Listeners overcome the lack of invariance by learning to represent environment-specific linguistics statistics (e.g., talker-specific pronunciation, lexical, and syntactic preferences). Specifically, I propose that comprehenders recognize previously encountered language environments (such as a familiar speaker) and adapt to the statistics of novel environments while generalizing based on similar previous experiences. In this view, grammatical knowledge is conditioned on hierarchically organized indexical structure that captures speaker-specificity as well as generalizations across groups of speakers (sociolects, dialects, etc.). These representations can be thought of as allowing the efficient parameterizations (in the stochastic sense) of grammars for different language environments.

For this talk I will first briefly summarize evidence from speech perception (Kleinschmidt and Jaeger, in press). Then I will focus on sentence processing to demonstrate rapid expectation adaptation during language understanding (Fine et al., 2010, 2013; Farmer et al., 2014). Finally, I’ll present evidence from implicit motor learning that we can indeed learn the indexical structure underlying varying statistics in our environment (Qian et al, submitted).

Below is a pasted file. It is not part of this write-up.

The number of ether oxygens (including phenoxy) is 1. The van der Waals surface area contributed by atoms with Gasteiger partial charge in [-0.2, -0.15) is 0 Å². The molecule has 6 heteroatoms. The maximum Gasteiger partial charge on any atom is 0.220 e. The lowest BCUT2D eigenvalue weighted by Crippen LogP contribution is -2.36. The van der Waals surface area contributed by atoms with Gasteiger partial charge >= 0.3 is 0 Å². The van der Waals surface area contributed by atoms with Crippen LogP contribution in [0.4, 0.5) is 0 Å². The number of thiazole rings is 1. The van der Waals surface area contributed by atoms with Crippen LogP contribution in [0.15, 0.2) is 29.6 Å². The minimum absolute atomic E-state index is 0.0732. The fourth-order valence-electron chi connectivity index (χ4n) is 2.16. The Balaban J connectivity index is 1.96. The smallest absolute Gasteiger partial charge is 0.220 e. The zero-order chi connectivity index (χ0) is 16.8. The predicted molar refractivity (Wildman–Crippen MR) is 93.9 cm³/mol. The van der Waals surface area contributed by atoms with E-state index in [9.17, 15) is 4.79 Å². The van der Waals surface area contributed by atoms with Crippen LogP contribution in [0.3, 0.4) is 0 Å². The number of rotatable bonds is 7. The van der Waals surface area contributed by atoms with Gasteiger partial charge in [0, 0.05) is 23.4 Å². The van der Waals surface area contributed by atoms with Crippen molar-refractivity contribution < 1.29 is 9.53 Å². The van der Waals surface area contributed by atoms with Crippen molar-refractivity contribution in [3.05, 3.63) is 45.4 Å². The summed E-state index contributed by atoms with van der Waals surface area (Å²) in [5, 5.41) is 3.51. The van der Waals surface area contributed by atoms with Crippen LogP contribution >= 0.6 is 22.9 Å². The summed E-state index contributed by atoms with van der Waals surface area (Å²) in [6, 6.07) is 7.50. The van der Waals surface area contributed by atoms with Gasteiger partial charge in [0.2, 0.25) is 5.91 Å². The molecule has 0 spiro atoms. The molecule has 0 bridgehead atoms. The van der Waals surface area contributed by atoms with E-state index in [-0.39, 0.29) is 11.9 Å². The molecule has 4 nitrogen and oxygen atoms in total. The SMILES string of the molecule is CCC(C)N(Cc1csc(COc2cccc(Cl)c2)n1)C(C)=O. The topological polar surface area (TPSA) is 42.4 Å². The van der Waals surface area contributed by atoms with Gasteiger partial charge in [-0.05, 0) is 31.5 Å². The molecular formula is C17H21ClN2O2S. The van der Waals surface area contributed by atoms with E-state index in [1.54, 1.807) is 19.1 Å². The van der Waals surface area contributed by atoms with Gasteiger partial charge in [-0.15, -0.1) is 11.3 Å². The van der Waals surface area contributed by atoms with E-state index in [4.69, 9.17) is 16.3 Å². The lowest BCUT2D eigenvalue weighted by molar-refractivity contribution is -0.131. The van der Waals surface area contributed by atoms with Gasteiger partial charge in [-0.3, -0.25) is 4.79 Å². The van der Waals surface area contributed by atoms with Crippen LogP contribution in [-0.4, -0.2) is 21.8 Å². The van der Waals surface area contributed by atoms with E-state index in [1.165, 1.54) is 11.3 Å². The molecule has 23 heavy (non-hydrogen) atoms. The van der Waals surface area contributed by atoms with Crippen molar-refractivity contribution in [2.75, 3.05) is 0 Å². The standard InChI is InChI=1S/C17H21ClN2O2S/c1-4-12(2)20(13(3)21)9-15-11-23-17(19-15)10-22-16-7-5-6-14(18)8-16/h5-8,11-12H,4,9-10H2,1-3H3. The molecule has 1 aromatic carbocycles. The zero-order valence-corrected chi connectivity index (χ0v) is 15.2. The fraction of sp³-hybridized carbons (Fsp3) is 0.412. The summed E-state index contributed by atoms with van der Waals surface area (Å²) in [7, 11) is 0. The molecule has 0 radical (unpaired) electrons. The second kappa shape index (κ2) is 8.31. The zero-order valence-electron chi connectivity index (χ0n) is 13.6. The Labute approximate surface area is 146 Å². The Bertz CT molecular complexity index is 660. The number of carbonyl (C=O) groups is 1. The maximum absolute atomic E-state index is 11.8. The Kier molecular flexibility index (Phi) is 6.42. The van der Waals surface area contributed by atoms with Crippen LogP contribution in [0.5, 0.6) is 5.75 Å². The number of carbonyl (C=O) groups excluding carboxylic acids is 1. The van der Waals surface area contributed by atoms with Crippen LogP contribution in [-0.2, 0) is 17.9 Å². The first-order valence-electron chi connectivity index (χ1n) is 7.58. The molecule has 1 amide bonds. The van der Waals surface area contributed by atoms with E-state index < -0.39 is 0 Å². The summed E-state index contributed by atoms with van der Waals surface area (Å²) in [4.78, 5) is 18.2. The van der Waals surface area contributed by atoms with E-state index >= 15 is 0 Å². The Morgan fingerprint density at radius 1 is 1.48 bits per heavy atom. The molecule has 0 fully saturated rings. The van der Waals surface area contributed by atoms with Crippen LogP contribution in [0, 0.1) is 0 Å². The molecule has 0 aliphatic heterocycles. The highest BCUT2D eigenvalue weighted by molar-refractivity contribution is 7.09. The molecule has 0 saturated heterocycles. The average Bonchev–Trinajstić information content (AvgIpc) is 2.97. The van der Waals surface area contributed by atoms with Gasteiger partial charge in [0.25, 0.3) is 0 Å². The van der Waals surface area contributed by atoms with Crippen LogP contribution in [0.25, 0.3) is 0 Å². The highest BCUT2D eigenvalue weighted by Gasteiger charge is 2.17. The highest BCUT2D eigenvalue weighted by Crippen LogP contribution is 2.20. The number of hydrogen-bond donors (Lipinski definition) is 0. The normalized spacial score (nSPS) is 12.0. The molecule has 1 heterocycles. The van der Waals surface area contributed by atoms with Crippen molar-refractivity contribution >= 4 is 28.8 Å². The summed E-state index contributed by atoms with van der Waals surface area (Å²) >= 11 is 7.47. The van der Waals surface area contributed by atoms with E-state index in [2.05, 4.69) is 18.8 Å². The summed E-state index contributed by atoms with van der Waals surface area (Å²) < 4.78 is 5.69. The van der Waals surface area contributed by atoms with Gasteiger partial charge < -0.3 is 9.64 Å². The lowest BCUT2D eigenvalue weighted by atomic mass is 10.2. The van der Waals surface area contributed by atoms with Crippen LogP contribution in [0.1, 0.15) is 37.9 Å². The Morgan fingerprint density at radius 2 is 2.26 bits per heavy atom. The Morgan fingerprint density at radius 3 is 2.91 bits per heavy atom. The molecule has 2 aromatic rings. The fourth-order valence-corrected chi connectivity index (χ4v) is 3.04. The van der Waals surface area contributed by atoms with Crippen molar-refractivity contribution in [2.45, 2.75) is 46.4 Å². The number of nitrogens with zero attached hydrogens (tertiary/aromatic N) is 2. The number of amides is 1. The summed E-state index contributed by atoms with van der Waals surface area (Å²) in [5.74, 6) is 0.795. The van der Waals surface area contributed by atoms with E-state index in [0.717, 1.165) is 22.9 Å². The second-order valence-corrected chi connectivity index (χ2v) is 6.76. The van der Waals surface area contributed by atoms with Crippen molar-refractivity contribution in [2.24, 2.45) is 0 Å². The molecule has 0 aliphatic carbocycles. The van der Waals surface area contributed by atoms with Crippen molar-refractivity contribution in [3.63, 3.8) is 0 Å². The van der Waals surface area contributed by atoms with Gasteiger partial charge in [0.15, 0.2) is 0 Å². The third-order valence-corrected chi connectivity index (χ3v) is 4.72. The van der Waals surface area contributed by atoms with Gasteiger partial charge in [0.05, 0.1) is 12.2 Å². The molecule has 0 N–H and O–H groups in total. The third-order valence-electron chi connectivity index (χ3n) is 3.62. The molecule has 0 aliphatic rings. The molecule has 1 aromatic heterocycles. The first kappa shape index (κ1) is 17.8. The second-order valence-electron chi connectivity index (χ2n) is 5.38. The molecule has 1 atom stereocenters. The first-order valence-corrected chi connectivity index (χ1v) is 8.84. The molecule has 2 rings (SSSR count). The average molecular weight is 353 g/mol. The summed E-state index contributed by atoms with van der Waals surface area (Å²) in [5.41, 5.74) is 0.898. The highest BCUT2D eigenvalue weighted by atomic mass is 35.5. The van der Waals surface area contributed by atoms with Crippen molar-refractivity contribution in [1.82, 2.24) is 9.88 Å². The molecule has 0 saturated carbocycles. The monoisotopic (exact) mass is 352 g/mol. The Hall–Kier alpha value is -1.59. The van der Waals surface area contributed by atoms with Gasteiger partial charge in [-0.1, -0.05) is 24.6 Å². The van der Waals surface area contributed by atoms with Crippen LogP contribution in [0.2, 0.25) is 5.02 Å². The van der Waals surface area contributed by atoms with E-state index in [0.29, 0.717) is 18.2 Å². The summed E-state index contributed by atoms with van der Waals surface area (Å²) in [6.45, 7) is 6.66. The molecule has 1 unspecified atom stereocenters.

[This work is based on collaborations with Richard Aslin, Thomas Farmer, Alex Fine, Robbie Jacobs, Dave Kleinschmidt, and Ting Qian, and funded by an Alfred P. Sloan Fellowship, NSF CAREER IIS-1150028, and NIH R01 HD075797]

Selected relevant readings from the Human Language Processing Lab

  1. Kleinschmidt, D. and Jaeger, T. F. in press. Robust Speech Perception: Recognizing the familiar, Generalizing to the similar, and adapting to the novel. [pdf]
  2. Fine, A. B., Jaeger, T. F., Farmer, T., and Qian, T. 2013. Rapid expectation adaptation during syntactic comprehension. PLoS ONE 8(10), e77661. [pdf]
  3. Fine, A. B. and Jaeger, T. F. 2013. Evidence for implicit learning in syntactic comprehension. Cognitive Science 37(3), 578–591. [doi: 10.1111/cogs.12022]. [pdf]
  4. Jaeger, T. F. and Snider, N. 2013. Alignment as a consequence of expectation adaptation: syntactic priming is affected by the prime’s prediction error given both prior and recent experience. Cognition 127(1), 57–83. [doi: 10.1016/j.cognition.2012.10.013]. [pdf]
  5. Qian, T., Jaeger, T. F., and Aslin, R. under revision. Implicit Learning of Bundles of Statistical Patterns in an Incremental Task.
  6. Qian, T., Jaeger, T. F., and Aslin, R. 2012. Learning to Represent a Multi-Context Environment: More than Detecting Changes. Frontiers in Psychology 3, 228. [doi: 10.3389/fpsyg.2012.00228]. [pdf]